Monday, October 2, 2017

Your Microbiome has Circadian Rhythms

We humans have internal clocks; we experience daily changes in our energy, mood, appetite  and sleepiness based on time of day, light and dark, temperature and sleep patterns. These changes are known as circadian rhythms. Microbes in our gut, the so-called ‘microbiome’, have also been found to have circadian rhythms. Our gut bacteria make small rhythmical movements throughout the day and night. In so doing they impact our physiology and affect tissues far away from the gut, such as the liver.  Gene expression in the liver can change in tandem with the microbiome’s rhythm changes, resulting in variations in important liver functions, such as drug metabolism and detoxification. 

The new findings in a paper from the Weizmann Institute of Science in Israel, published 12/1/16 in the journal Cell, show that our circadian rhythms are deeply dependent on the oscillations of the gut microbes. Some of our daily rhythms are maintained but others are disrupted.  Previous work by the authors of this study, Eran Elinay and Eran Segal, showed that disrupting feeding times and sleep-wake patterns in mice induced changes in the gut microbiome.  Understanding more about this relationship could eventually help to find ways to intervene in obesity and it’s related metabolic problems, which are more common when circadian rhythms are disrupted due to shift work or jet lag.  Also, since most drugs, from Tylenol to chemotherapy, are metabolized by the liver, a better understanding of gut/liver rhythms could affect how and when medications are taken or given. According to Eran Segal “What we learned from this study is that there’s a very tight interconnectivity between the microbiome and the host.  We should think of it as one supraorganism that can’t be separated.  We have to fully integrate our thinking with regard to any substance we consume.” 
A take-home lesson from this study is that we should become more aware of our daily patterns of eating and sleeping, and try to keep them as regular as possible.  Eating during the day and letting the gut rest at night is desirable.  Also, remember that your gut microbiome thrives on the fiber found in vegetables and fruits. Think of yourself as a ‘supraorganism.’ !
Sadja Greenwood, MD, MPH  back issues on this blog



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Monday, September 18, 2017

Lower Your Risk of Colorectal Cancer

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A new report from the American Institute for Cancer Research finds evidence that physical activity and eating whole grains lowers the risk of cancer of the colon and rectum, while processed meats increase the risk.   Edward Giovannucci, professor of nutrition and epidemiology at the Harvard School of Public Health, wrote “Colorectal cancer is one of the most common cancers, yet this report demonstrates there is a lot people can do to dramatically lower their risk.”  The new report evaluated scientific research worldwide, analyzing 99 studies that included data on 29 million people, of whom over a quarter million had colorectal cancer.  Risk factors included consuming hot dogs, bacon and other processed meats regularly, eating high amounts of red meat such as beef or pork, being overweight or obese, and consuming two or more daily alcoholic drinks, such as wine or beer.  On the other hand, eating about three servings of whole grains daily, such as brown rice, whole wheat or rye bread, quinoa (actually a seed, but good source of fiber) and other non-refined grains will lower the risk of colorectal cancer.  A higher risk was observed with low intakes of non-starchy vegetables intakes.  Lower risks were seen with fish and foods containing vitamin C, such as oranges, strawberries and spinach. According to Alice Bender, Director of Nutrition Programs for the American Institute of Cancer Research, “Replacing some of your refined grains with whole grains and eating mostly plant foods, such as fruits, vegetables and beans, will give you a diet packed with cancer protective compounds and help you manage your weight, which is so important to lower risk.”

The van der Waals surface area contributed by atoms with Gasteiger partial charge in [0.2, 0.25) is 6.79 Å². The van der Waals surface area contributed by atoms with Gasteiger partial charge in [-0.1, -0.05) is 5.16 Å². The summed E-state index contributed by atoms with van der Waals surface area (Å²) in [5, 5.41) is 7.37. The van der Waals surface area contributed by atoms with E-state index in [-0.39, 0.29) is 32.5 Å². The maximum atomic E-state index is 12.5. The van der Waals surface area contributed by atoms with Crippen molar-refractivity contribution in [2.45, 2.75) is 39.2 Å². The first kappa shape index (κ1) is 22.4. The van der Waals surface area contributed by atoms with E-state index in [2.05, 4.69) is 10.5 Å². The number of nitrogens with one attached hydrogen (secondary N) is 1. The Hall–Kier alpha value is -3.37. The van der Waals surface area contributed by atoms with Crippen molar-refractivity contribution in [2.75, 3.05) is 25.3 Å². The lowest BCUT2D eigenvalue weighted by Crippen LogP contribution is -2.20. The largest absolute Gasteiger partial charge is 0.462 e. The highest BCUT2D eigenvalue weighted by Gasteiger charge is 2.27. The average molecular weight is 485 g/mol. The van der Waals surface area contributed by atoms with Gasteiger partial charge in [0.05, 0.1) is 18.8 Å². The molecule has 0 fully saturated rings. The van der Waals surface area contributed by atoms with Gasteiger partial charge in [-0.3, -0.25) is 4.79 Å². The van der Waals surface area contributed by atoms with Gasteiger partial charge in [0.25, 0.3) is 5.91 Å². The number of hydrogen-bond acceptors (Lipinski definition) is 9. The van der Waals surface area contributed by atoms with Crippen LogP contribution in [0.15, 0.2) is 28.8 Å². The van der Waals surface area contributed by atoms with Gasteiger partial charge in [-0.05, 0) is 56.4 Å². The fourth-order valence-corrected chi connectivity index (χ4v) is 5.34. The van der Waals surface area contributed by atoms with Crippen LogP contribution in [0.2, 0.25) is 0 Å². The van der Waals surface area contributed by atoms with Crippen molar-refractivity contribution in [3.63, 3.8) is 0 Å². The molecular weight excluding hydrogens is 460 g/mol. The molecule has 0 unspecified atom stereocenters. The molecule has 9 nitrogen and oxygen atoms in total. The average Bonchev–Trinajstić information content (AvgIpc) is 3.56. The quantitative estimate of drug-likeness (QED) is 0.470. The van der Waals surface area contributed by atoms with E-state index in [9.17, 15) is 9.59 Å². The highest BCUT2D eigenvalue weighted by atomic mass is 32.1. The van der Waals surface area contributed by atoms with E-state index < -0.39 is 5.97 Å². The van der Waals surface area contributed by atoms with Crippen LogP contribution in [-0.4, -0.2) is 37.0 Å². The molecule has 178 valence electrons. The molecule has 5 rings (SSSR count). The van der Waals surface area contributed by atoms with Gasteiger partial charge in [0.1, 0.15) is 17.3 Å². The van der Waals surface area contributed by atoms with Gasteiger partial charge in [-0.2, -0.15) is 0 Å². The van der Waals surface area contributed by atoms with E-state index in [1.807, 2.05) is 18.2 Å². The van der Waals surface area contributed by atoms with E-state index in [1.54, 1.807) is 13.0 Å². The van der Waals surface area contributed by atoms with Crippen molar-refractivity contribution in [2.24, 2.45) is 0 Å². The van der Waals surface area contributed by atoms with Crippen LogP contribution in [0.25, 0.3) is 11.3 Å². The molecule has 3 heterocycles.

The most common cancers in the U.S, today are breast, lung, prostate and colorectal.  Factors that reduce the risk of colorectal cancer, as suggested in this column, are also helpful in lowering the risk of breast, lung and prostate cancers.  Maximize your intake of vegetables and fruits, go for varied colors, think fiber, keep your blood sugar low and even, and get yourself, and your dog, out for a walk.    Next week – I’ll report on how the bacteria in your gut – your microbiome,  show subtle movements throughout the 24 hour cycle and influence your metabolism.  If possible, keep a steady sleep schedule in tune with nature’s light and dark.